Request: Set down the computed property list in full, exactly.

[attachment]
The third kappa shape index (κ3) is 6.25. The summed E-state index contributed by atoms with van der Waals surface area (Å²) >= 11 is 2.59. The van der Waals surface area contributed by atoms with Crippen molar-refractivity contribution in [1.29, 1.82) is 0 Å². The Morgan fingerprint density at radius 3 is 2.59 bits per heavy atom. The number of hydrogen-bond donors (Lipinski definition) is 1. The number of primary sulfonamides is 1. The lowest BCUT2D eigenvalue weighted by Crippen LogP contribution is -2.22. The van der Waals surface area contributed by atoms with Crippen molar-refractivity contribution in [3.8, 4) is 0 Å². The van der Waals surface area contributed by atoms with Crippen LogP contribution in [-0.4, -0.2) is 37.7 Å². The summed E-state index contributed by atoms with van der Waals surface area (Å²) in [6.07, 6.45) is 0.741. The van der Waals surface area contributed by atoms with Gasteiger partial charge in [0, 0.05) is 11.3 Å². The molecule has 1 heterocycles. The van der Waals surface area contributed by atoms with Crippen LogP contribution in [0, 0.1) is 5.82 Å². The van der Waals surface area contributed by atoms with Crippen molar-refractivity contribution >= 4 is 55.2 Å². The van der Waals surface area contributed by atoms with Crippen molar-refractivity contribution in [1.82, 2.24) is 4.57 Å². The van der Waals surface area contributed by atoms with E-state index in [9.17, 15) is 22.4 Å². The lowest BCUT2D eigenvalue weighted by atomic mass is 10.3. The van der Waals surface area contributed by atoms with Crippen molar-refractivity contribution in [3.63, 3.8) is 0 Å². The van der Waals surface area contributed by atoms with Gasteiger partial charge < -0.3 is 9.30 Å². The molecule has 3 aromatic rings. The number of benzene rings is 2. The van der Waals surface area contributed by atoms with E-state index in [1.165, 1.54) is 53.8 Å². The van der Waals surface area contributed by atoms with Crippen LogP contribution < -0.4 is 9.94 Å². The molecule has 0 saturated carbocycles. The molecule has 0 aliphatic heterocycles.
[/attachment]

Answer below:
The third kappa shape index (κ3) is 6.25. The summed E-state index contributed by atoms with van der Waals surface area (Å²) >= 11 is 2.59. The van der Waals surface area contributed by atoms with Crippen molar-refractivity contribution in [1.29, 1.82) is 0 Å². The Morgan fingerprint density at radius 3 is 2.59 bits per heavy atom. The number of hydrogen-bond donors (Lipinski definition) is 1. The number of primary sulfonamides is 1. The lowest BCUT2D eigenvalue weighted by Crippen LogP contribution is -2.22. The van der Waals surface area contributed by atoms with Crippen molar-refractivity contribution in [3.8, 4) is 0 Å². The van der Waals surface area contributed by atoms with Crippen LogP contribution in [-0.4, -0.2) is 37.7 Å². The summed E-state index contributed by atoms with van der Waals surface area (Å²) in [6.07, 6.45) is 0.741. The van der Waals surface area contributed by atoms with Gasteiger partial charge in [0, 0.05) is 11.3 Å². The molecule has 1 heterocycles. The van der Waals surface area contributed by atoms with Crippen LogP contribution in [0, 0.1) is 5.82 Å². The van der Waals surface area contributed by atoms with Crippen molar-refractivity contribution >= 4 is 55.2 Å². The van der Waals surface area contributed by atoms with Crippen molar-refractivity contribution in [1.82, 2.24) is 4.57 Å². The van der Waals surface area contributed by atoms with E-state index in [9.17, 15) is 22.4 Å². The lowest BCUT2D eigenvalue weighted by atomic mass is 10.3. The van der Waals surface area contributed by atoms with Crippen molar-refractivity contribution in [3.63, 3.8) is 0 Å². The van der Waals surface area contributed by atoms with Gasteiger partial charge < -0.3 is 9.30 Å². The molecule has 3 aromatic rings. The number of benzene rings is 2. The van der Waals surface area contributed by atoms with E-state index in [1.165, 1.54) is 53.8 Å². The van der Waals surface area contributed by atoms with Crippen LogP contribution < -0.4 is 9.94 Å². The molecule has 0 saturated carbocycles. The molecule has 0 aliphatic heterocycles.